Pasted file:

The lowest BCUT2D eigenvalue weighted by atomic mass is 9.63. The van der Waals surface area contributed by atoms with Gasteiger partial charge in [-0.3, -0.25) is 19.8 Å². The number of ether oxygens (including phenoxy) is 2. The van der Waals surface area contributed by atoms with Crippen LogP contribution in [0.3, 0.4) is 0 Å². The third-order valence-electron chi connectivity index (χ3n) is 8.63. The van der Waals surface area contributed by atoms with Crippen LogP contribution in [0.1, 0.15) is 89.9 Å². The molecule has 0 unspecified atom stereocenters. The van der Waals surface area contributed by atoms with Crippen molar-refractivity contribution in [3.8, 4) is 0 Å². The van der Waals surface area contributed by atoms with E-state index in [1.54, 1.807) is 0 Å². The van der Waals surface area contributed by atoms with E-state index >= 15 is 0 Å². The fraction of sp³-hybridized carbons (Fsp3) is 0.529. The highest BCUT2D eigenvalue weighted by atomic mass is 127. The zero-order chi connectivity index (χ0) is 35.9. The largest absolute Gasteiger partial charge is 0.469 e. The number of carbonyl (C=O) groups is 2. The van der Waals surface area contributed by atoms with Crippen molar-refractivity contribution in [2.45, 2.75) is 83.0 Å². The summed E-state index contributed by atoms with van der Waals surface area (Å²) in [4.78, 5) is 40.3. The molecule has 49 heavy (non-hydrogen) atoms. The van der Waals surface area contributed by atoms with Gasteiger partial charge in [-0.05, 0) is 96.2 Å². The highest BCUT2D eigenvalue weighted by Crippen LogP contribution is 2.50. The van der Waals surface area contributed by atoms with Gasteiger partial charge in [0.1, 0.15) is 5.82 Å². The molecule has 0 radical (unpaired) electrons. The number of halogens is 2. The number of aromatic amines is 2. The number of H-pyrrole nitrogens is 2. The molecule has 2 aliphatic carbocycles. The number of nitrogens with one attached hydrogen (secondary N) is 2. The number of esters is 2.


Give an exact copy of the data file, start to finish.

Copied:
The lowest BCUT2D eigenvalue weighted by atomic mass is 9.63. The van der Waals surface area contributed by atoms with Gasteiger partial charge in [-0.3, -0.25) is 19.8 Å². The number of ether oxygens (including phenoxy) is 2. The van der Waals surface area contributed by atoms with Crippen LogP contribution in [0.3, 0.4) is 0 Å². The third-order valence-electron chi connectivity index (χ3n) is 8.63. The van der Waals surface area contributed by atoms with Crippen LogP contribution in [0.1, 0.15) is 89.9 Å². The molecule has 0 unspecified atom stereocenters. The van der Waals surface area contributed by atoms with Crippen molar-refractivity contribution in [3.8, 4) is 0 Å². The van der Waals surface area contributed by atoms with E-state index in [1.54, 1.807) is 0 Å². The van der Waals surface area contributed by atoms with E-state index >= 15 is 0 Å². The fraction of sp³-hybridized carbons (Fsp3) is 0.529. The highest BCUT2D eigenvalue weighted by atomic mass is 127. The zero-order chi connectivity index (χ0) is 35.9. The largest absolute Gasteiger partial charge is 0.469 e. The number of carbonyl (C=O) groups is 2. The van der Waals surface area contributed by atoms with Crippen molar-refractivity contribution in [2.45, 2.75) is 83.0 Å². The summed E-state index contributed by atoms with van der Waals surface area (Å²) in [4.78, 5) is 40.3. The molecule has 49 heavy (non-hydrogen) atoms. The van der Waals surface area contributed by atoms with Gasteiger partial charge in [-0.05, 0) is 96.2 Å². The highest BCUT2D eigenvalue weighted by Crippen LogP contribution is 2.50. The van der Waals surface area contributed by atoms with Gasteiger partial charge in [0.1, 0.15) is 5.82 Å². The molecule has 0 radical (unpaired) electrons. The number of halogens is 2. The number of aromatic amines is 2. The number of H-pyrrole nitrogens is 2. The molecule has 2 aliphatic carbocycles. The number of nitrogens with one attached hydrogen (secondary N) is 2. The number of esters is 2.